• denominator: the total number of people with diabetes (from the NHS/NATSIHS).

Are there any data limitations?

  • Trend data are not available for CVD as coding derivations have changed.

  • These data come from self-reported responses to the surveys, which may lead to under- or over-reporting of diabetes and CVD.

  • Differences in collection methods between surveys affect the ways these data can be compared. Changes in public awareness of diabetes over time may also affect this.

  • Country of birth has been used as a proxy for cultural and linguistic diversity. This does not fully represent the complexity of cultural diversity in Australia.

  • Data are currently not complete enough to allow analysis of differences between socio-economic groups.

Definitions

Diabetes is only included in this indicator if people have reported they have been told by a medical practitioner or nurse that they have diabetes. It does not include females with gestational diabetes.

Country of birth has been defined based on the ABS NHS as either Australian-born or overseas-born. Australian-born includes Australia, Norfolk Island and Australian External Territories. Overseas-born includes all other countries/regions and those that were not stated or inadequately described.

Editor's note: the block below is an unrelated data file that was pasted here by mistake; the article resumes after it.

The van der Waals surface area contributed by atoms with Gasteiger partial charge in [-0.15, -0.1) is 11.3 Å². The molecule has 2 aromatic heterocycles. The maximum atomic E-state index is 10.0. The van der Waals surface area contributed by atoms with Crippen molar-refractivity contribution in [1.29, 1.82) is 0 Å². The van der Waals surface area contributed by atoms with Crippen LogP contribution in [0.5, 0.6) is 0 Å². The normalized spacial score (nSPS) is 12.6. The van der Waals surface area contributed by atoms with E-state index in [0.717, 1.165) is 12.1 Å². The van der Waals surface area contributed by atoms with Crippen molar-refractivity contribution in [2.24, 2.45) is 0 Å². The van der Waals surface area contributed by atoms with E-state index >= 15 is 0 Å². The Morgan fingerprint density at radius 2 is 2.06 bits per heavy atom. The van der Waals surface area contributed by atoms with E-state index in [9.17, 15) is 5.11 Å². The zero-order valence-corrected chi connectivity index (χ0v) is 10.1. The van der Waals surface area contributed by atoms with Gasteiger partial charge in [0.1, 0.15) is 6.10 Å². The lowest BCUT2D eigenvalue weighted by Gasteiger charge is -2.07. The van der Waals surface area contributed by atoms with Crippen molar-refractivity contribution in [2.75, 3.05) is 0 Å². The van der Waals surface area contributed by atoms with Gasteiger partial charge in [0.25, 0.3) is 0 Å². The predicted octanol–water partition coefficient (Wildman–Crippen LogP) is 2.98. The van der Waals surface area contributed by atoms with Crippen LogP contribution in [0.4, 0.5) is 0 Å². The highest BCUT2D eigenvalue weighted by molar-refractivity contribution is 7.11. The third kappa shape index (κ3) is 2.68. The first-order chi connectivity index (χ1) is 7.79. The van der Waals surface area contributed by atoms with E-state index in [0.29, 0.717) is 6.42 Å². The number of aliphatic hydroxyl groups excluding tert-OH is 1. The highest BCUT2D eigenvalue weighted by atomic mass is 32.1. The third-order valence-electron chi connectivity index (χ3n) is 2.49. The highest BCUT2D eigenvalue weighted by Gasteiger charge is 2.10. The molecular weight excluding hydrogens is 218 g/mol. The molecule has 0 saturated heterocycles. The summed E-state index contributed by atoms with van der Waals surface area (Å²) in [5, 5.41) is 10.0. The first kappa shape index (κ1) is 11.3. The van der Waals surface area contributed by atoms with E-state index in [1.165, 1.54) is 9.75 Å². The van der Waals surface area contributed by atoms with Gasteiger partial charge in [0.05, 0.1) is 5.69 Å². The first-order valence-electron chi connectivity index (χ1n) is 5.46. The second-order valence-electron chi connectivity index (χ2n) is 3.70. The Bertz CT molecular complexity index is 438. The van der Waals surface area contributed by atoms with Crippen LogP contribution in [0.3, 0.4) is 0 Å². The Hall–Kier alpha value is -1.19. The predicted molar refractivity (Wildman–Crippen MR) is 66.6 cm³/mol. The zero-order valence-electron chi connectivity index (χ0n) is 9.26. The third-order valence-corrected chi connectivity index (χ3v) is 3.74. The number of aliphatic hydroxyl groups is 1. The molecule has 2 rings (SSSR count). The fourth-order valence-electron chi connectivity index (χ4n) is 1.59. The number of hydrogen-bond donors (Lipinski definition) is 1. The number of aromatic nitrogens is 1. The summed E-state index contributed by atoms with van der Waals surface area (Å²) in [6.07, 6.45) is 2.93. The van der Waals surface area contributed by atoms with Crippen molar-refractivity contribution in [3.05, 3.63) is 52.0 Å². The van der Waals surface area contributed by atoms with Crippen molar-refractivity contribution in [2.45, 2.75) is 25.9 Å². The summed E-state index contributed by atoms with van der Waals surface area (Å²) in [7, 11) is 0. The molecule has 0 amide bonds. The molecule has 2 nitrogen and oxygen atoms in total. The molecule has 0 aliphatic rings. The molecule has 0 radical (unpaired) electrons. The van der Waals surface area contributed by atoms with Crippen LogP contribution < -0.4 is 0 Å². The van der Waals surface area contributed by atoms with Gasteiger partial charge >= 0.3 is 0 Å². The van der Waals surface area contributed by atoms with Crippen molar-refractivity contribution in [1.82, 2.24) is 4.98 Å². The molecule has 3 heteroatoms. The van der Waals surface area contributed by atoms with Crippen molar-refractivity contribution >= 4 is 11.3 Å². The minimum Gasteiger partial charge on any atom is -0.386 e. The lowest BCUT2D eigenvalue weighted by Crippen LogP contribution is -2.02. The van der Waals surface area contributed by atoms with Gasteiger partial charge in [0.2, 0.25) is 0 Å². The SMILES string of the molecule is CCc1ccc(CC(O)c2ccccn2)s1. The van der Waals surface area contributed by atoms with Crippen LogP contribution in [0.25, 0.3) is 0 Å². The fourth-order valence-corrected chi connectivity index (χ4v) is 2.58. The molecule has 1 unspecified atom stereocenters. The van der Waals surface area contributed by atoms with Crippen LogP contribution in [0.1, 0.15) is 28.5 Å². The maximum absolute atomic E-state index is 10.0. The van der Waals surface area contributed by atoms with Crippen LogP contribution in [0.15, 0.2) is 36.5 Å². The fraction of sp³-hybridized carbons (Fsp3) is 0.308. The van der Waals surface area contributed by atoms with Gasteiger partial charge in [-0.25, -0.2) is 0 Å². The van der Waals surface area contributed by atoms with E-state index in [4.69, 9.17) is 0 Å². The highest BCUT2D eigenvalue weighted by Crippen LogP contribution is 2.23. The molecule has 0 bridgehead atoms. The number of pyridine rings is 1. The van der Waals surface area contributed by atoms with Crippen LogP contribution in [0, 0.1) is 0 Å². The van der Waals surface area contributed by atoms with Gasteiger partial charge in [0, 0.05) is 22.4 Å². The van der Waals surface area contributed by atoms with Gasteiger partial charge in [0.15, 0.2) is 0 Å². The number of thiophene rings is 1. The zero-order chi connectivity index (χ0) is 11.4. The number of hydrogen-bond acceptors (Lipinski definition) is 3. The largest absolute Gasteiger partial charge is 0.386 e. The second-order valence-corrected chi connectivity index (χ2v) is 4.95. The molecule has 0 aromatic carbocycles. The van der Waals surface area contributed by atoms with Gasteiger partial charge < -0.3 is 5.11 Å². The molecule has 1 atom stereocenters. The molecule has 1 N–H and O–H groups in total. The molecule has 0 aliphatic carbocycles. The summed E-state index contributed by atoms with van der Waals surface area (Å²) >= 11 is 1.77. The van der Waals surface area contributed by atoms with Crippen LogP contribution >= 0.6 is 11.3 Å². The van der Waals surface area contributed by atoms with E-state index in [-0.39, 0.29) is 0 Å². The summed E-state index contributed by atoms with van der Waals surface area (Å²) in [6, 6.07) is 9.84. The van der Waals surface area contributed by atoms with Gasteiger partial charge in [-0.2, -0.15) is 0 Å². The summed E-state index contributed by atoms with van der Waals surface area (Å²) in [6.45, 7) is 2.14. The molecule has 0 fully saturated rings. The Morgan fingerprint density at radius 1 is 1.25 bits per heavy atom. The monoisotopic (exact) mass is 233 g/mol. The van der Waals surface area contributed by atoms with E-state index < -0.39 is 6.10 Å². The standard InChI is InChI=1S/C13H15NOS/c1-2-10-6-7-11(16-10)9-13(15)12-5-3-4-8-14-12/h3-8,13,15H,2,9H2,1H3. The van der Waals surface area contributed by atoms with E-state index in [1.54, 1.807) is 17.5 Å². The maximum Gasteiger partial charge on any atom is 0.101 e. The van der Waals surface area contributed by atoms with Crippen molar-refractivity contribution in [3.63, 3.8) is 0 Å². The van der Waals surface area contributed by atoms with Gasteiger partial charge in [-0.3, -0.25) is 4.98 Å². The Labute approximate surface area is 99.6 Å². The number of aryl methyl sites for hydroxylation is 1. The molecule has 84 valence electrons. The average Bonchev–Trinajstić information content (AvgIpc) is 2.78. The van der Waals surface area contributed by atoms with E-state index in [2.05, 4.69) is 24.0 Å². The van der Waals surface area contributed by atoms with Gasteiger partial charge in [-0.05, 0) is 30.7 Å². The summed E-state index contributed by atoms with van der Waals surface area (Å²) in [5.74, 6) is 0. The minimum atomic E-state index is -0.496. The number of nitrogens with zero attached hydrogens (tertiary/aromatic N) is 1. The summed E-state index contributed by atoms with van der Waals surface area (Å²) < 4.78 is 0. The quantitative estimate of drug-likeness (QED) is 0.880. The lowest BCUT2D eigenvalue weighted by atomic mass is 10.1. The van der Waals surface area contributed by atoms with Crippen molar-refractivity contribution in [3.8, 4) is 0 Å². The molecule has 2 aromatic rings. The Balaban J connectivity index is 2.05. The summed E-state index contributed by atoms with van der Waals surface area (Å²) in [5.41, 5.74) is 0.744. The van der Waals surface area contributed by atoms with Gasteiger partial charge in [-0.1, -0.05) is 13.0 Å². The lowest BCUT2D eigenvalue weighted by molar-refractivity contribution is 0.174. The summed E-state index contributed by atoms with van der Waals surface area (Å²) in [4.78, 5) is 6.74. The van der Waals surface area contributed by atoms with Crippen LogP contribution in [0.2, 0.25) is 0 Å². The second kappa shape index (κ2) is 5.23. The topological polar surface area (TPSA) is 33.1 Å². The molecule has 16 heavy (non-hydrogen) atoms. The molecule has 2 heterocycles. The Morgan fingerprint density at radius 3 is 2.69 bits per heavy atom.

Geographic areas have been defined based on Accessibility/Remoteness Index of Australia (ARIA). Three categories are used in this indicator: 'Major cities of Australia', 'Inner regional Australia' and 'Outer regional or Remote Australia' (which is a combination of Outer regional and Remote Australia).

Indigenous status is self-reported.

Cardiovascular disease
Table 2 below illustrates how cardiovascular disease has been defined for this indicator.

Table 2: Definitions of cardiovascular disease
National Health Survey 2007–08 National Aboriginal and Torres Strait Islander Survey 2004–05
Hypertensive disease Hypertensive disease
Tachycardia Tachycardia
Angina Angina
Other ischaemic heart diseases Other ischaemic heart diseases
Cerebrovascular diseases Cerebrovascular diseases
Oedema Oedema and heart failure
Diseases of the arteries, arterioles and capillaries Diseases of the arteries, arterioles and capillaries
Varicose veins Varicose veins
Low blood pressure Low blood pressure
Cardiac murmurs and cardiac sounds Cardiac murmurs and cardiac sounds
Other diseases of the veins, lymphatic vessels, etc Other diseases of the veins lymphatic vessels
Other diseases of the circulatory system Other diseases of circulatory system
Other symptoms & signs involving the circulatory system. Other signs and symptoms involving circulatory system.
Haemorrhoids

Where can I find more information?

AIHW 2007. National indicators for monitoring diabetes: report of the Diabetes Indicators Review Subcommittee of the National Diabetes Data Working Group. Diabetes series no. 6. Cat. no. CVD 38. Canberra: AIHW.

Abbreviations

ABS
Australian Bureau of Statistics
AIHW
Australian Institute of Health and Welfare
CVD
Cardiovascular disease
NATSIHS
National Aboriginal and Torres Strait Islander Survey
NHS
National Health Survey